http://rt.com/news/interview-libya-nato-intrusion-127/

 Drawn up by: Timothy Bancroft Hinchey

6 Reasons Why You Can’t Lose Weight

November 6, 2011 Leave a comment

Do you feel like you’ve done everything you can but still don’t seem to lose weight? Chances are, you’re not doing the right things. Americans are more confused than ever about how to effectively lose weight and keep it off. Furthermore, many people are surprised to learn that the seemingly insignificant choices they make every day can negatively affect their goal of losing weight. Are you guilty of any of these behaviors? Read more…

Shocking Images Of “Rebel” Atrocities

NATO has painted itself into a corner in Libya. Its daily acts of terrorism against Libyan civilians, its acts of murder against Libyan children and its flagrant breach of international law make Obomber, Cameron and Sarkozy war criminals. Why are they not sitting alongside General Mladic in The Hague?

There exists something called international law and like it or not – and we have all seen how the USA and UK, principally, flout it at every turn (Iraq, Serbia) – even the countries belonging to NATO, the most hated organisation on the planet, imposed upon the citizens without any iota of constitutional validity, are bound to follow its precepts.

The precepts of international law are as perfectly simple to follow as they are clear to read. The band of murderous countries currently conducting the illegal act of butchery in Libya are signatories to the United Nations Charter and this is crystalline in the terms and conditions involving an armed insurrection inside a sovereign state. Third parties are not allowed to take sides. Only those with criminal intentions would bend and flout international law in siding with terrorists – and why has there been no similar action against other countries fighting extremists?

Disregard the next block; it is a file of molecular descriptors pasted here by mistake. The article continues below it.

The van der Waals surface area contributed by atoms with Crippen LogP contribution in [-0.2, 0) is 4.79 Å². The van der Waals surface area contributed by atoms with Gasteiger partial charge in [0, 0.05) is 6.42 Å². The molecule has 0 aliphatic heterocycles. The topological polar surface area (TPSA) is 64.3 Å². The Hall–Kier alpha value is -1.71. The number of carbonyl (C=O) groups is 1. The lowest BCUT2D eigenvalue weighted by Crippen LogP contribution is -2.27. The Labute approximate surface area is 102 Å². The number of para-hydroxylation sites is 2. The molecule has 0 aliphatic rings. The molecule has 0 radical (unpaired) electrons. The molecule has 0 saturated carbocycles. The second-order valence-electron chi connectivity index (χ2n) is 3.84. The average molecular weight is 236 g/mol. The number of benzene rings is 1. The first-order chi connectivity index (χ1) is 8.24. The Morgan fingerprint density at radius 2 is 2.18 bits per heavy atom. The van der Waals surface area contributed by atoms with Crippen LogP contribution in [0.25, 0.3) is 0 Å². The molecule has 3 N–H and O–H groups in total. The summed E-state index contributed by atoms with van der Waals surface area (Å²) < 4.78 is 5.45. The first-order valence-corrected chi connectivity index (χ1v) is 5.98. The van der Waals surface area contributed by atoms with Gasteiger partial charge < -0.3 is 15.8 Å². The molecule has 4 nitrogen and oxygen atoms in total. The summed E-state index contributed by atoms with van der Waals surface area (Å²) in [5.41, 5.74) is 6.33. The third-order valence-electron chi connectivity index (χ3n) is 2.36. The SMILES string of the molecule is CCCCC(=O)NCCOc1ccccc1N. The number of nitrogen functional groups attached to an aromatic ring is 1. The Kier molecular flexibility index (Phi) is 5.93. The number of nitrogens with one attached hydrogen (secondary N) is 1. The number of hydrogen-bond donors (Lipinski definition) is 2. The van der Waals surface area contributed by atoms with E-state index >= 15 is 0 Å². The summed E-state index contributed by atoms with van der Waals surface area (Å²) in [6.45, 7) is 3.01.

The Libyan Revolution is staged, aided, financed and abetted from abroad and this is patently obvious in the way it began – not inside the capital, Tripoli, but in the endemically separatist Benghazi, among a band of heavily armed Islamist fanatics whose militancy and racism have long been apparent and also along the already secured western frontier. Enter some SEALS into Misrata and we have a made-in-the-USA Revolution with its backers Washington’s poodle and former colonial master, Britain and Sarko “I want your oil” the Psycho.

NATO has sided with these criminals, murderers and thieves – rascals from the dregs of Libyan society, who themselves fought against NATO in Afghanistan and Iraq. What are that prissy snob Cameron, the bald-headed wonder William “Hey! I ain’t gay!” Hague, that monumentally disappointing and treacherous Obomber, that lying Hillary War Zone Clinton female and that revolting little Napoleon, Sarko the Psycho doing cavorting with terrorists?

Having taken sides, NATO has broken the law. Moreover, the remit under UNSC Resolutions 1970 and 1973 (2011) is for the policing of a no-fly zone. Whoever gave the order to murder Colonel Gaddafi’s grandchildren was policing what no-fly zone exactly? Furthermore, why has the act of war not received the go-ahead from the UN Military Commission and if it is not an act of war, then what is the legality of strikes on civilian targets?

Somewhere along the line there is a criminal case against the above-mentioned Obama, Clinton, Hague, Cameron and Sarkozy. If The Hague does not recognise this case, then it is acting in breach of international law, is partial and therefore has no right whatsoever to judge General Ratko Mladic. Either there is one set of weights and measures which apply to all or else the notion that international law exists is nonsensical, and ipso facto, The Hague has no legitimacy whatsoever.

Now we turn to the shocking atrocities committed by the Libyan terrorists. Following are some videos which the bought media has tried to suppress. I would urge Messrs. Hague, Cameron and Sarkozy to look at them (I shall not bother with Obomber and Clinton, they’d probably just laugh). In these videos, you can see some horrifically shocking images of children slaughtered and hacked to pieces by the Libyan “rebels” (sorry, “unarmed civilians”).

Viewer discretion is recommended.

Here is a video of the butchery and rape of little girls. Viewer discretion recommended.